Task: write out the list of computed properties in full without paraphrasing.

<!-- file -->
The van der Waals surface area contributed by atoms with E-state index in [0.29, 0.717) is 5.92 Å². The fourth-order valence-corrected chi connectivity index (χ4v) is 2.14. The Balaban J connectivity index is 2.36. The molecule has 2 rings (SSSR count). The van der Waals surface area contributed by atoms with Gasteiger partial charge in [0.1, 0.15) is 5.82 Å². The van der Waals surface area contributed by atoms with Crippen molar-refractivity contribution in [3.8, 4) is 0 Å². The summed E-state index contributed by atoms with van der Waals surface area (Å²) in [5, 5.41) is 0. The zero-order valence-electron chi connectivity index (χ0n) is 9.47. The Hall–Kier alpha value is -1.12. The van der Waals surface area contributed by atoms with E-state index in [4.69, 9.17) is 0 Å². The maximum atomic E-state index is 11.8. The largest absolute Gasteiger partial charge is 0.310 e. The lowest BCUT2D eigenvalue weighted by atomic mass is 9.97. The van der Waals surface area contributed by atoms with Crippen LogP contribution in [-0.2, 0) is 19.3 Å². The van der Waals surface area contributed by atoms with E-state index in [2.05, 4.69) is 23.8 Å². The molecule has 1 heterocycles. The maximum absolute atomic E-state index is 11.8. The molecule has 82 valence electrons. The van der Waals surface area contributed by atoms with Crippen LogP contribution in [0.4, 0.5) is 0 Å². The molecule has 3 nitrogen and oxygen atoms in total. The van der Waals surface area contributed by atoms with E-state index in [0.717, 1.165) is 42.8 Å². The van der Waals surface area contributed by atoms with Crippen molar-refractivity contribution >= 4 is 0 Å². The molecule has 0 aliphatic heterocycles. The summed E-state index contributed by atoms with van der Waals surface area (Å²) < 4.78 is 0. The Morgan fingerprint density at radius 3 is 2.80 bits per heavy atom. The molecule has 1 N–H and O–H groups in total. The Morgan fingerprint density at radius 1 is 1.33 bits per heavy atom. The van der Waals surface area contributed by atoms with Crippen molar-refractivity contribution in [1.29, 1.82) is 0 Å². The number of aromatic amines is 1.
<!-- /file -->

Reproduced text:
The van der Waals surface area contributed by atoms with E-state index in [0.29, 0.717) is 5.92 Å². The fourth-order valence-corrected chi connectivity index (χ4v) is 2.14. The Balaban J connectivity index is 2.36. The molecule has 2 rings (SSSR count). The van der Waals surface area contributed by atoms with Gasteiger partial charge in [0.1, 0.15) is 5.82 Å². The van der Waals surface area contributed by atoms with Crippen molar-refractivity contribution in [3.8, 4) is 0 Å². The summed E-state index contributed by atoms with van der Waals surface area (Å²) in [5, 5.41) is 0. The zero-order valence-electron chi connectivity index (χ0n) is 9.47. The Hall–Kier alpha value is -1.12. The van der Waals surface area contributed by atoms with E-state index in [4.69, 9.17) is 0 Å². The maximum atomic E-state index is 11.8. The largest absolute Gasteiger partial charge is 0.310 e. The lowest BCUT2D eigenvalue weighted by atomic mass is 9.97. The van der Waals surface area contributed by atoms with Crippen LogP contribution in [-0.2, 0) is 19.3 Å². The van der Waals surface area contributed by atoms with E-state index in [2.05, 4.69) is 23.8 Å². The molecule has 1 heterocycles. The maximum absolute atomic E-state index is 11.8. The molecule has 82 valence electrons. The van der Waals surface area contributed by atoms with Crippen LogP contribution in [0.4, 0.5) is 0 Å². The molecule has 3 nitrogen and oxygen atoms in total. The van der Waals surface area contributed by atoms with E-state index in [0.717, 1.165) is 42.8 Å². The van der Waals surface area contributed by atoms with Crippen molar-refractivity contribution >= 4 is 0 Å². The molecule has 0 aliphatic heterocycles. The summed E-state index contributed by atoms with van der Waals surface area (Å²) < 4.78 is 0. The Morgan fingerprint density at radius 3 is 2.80 bits per heavy atom. The molecule has 1 N–H and O–H groups in total. The Morgan fingerprint density at radius 1 is 1.33 bits per heavy atom. The van der Waals surface area contributed by atoms with Crippen molar-refractivity contribution in [1.29, 1.82) is 0 Å². The number of aromatic amines is 1.